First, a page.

As you know, I’m not the type to go all mushy, so I won’t. In fact, this year I’m not going to list the things I’m thankful for, because most of them are totally superficial. I mean, sure, I’m thankful for my family and for freedom and safety and all that junk, that kind of goes without saying, but honestly, I’m most thankful for things like Dunkin Donuts pumpkin coffee and good lengthening mascara.
However, beyond long eyelashes and caffeinated gold, this year I’m most thankful that my friend, Mandy, is hosting Caroline and me for Thanksgiving dinner. I love to bake and I sort of like to cook but I find cooking Thanksgiving dinner to be really stressful. Most of the stress is self-inflicted because
I’m a moron I try too hard to make everything perfect. In case you haven’t noticed, I’m NOT perfect. In fact, I’m a little accident prone. It’s the dumbest thing, really. I plan a menu of the traditional foods; it’s never elaborate, but perhaps a bit ambitious when I’m only feeding three people; then I work myself up into a sweaty, stressed frenzy. By the time we eat, I’ve run through the gamut of emotions, including one (or more) massive meltdowns over the state of my turkey, leaving me feeling stressed and dejected, so much, in fact, that I can’t even enjoy the fruits of my labor. I create all these expectations of perfection, but the problem is no one but me cares. Martha Stewart may care, but she’s busy roasting her own turkey (probably a turkey she raised and slaughtered herself) to care about my turkey concerns. Craig spends the day watching football and whatever procedural drama is having a Thanksgiving Day marathon on USA or TNT and then emerges from his cave to tell me to stop worrying, eats, and returns to his cave. And then I’m left to wallow in my sub-par turkey woes, with mashed potatoes on the ceiling, sweet potatoes in my eye brows and dirty dishes piled high to heaven.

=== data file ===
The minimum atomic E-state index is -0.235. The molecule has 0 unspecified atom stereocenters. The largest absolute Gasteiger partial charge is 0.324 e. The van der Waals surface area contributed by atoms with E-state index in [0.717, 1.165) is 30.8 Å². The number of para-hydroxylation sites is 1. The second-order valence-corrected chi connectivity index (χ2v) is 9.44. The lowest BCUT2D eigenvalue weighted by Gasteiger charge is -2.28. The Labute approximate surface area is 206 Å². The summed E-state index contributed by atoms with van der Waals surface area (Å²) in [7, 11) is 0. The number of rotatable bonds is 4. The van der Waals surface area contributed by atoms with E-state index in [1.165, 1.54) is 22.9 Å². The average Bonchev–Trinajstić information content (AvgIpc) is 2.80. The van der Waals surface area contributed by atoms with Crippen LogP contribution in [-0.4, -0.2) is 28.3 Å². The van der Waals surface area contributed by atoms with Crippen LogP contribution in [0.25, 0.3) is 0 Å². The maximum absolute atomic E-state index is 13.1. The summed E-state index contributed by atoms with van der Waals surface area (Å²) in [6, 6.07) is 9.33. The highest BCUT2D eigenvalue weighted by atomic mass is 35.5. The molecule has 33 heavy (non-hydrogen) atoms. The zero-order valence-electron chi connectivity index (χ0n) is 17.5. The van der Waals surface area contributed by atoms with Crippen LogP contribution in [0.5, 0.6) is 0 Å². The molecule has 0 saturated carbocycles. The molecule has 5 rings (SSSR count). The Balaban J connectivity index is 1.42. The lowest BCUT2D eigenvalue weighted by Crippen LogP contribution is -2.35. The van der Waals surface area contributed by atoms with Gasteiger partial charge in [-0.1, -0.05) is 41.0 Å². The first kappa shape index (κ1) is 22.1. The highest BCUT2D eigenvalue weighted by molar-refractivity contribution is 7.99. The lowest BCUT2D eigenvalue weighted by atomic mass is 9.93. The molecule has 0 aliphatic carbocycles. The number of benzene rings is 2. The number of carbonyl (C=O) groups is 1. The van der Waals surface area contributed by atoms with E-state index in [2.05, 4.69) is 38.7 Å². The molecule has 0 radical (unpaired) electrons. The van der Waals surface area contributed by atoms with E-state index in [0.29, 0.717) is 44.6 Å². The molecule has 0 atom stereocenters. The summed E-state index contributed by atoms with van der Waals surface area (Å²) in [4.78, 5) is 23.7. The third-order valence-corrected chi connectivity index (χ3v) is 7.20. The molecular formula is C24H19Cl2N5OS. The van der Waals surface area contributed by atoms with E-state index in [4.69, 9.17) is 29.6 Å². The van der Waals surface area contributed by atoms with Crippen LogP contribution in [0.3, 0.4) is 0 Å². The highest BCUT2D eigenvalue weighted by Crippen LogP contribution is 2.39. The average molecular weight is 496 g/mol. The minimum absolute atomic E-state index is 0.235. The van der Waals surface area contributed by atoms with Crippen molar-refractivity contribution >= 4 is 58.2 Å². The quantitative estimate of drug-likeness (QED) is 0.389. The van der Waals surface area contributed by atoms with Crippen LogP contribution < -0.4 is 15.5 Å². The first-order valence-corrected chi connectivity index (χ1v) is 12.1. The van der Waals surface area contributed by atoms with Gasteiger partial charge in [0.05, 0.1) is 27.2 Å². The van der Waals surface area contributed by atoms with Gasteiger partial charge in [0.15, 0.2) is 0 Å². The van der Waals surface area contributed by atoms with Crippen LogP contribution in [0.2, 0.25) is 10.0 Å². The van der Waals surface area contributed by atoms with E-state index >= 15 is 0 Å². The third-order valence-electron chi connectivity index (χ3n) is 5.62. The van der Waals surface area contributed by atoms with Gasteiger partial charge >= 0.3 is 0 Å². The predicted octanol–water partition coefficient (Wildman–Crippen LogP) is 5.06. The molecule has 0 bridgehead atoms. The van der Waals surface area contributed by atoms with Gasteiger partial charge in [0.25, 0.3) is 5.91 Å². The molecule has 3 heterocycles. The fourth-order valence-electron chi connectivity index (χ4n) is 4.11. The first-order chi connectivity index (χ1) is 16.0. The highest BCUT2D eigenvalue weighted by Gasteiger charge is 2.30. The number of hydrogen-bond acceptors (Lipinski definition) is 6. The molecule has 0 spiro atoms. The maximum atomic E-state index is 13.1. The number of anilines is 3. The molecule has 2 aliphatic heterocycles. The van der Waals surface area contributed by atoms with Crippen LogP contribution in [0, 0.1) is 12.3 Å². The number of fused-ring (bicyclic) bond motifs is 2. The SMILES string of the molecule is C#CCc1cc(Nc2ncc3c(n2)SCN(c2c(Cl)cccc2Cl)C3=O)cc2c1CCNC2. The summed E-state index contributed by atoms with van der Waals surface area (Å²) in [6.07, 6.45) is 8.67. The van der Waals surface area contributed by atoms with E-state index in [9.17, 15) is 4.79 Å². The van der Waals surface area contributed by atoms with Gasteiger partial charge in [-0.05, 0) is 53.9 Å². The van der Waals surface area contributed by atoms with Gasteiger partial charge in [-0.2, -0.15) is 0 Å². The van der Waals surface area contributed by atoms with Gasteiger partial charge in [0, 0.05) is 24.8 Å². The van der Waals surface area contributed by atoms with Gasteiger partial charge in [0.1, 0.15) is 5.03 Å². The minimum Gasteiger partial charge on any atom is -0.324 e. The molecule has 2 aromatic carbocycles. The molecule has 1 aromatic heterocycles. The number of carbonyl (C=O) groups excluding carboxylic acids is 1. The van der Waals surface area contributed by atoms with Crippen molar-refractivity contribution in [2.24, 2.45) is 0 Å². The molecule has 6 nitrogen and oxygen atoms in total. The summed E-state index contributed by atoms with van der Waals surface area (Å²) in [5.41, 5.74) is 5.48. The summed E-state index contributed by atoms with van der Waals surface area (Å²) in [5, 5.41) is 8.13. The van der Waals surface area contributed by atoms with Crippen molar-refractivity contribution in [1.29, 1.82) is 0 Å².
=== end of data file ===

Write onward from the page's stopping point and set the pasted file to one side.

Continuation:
That doesn’t seem very magical at all, now does it?
Worst of all, since I’m never happy with the results, I face the next Thanksgiving with more resolve to finally get it right. Except I fail again. And then I hate myself and vow to make the next year better. It’s a vicious cycle. If only I hadn’t made that perfect turkey in 2002, which has forever set the barometer of turkey expectations extremely high. I keep fighting to replicate it and have fallen short every year after.
I don’t even like turkey that much. And now I don’t even eat it. But I’m sure I’ll try again next year. Because I never learn.
It’s all really tragic because I love Thanksgiving and each year I ruin it with my expectations of greatness. I love the idea of a perfect meal, but mostly I just love planning and shopping and prepping. Also, I adore the aroma of stuffing and sweet potatoes baking in the oven. Hopefully next year I’ll focus less on achieving perfection, instead choosing to accept that maybe I’m not wired to create a perfect turkey every year.
Oh, who am I kidding? Next year I’ll be my usual crazy, neurotic self.
But this year? Well this year I’m so happy that all I have to do is show up with a few dishes I’ve made (sweet potato and corn casseroles, veggie tray and apple cinnamon cheesecake) and not have to worry once about the turkey.
Ain’t life grand?
This year I’m thankful I won’t cry over turkey. But mostly, I’m thankful for a great friend, and fellow Army wife, who has the amazing gift of hospitality.
Oh, and I’m thankful for nutty, brown-sugary topped sweet potato casserole, too.
Happy Thanksgiving, all. May your day be filled with friends, laughter, family (if that’s good thing….I’ll let you decide) and pie.
Lots of pie.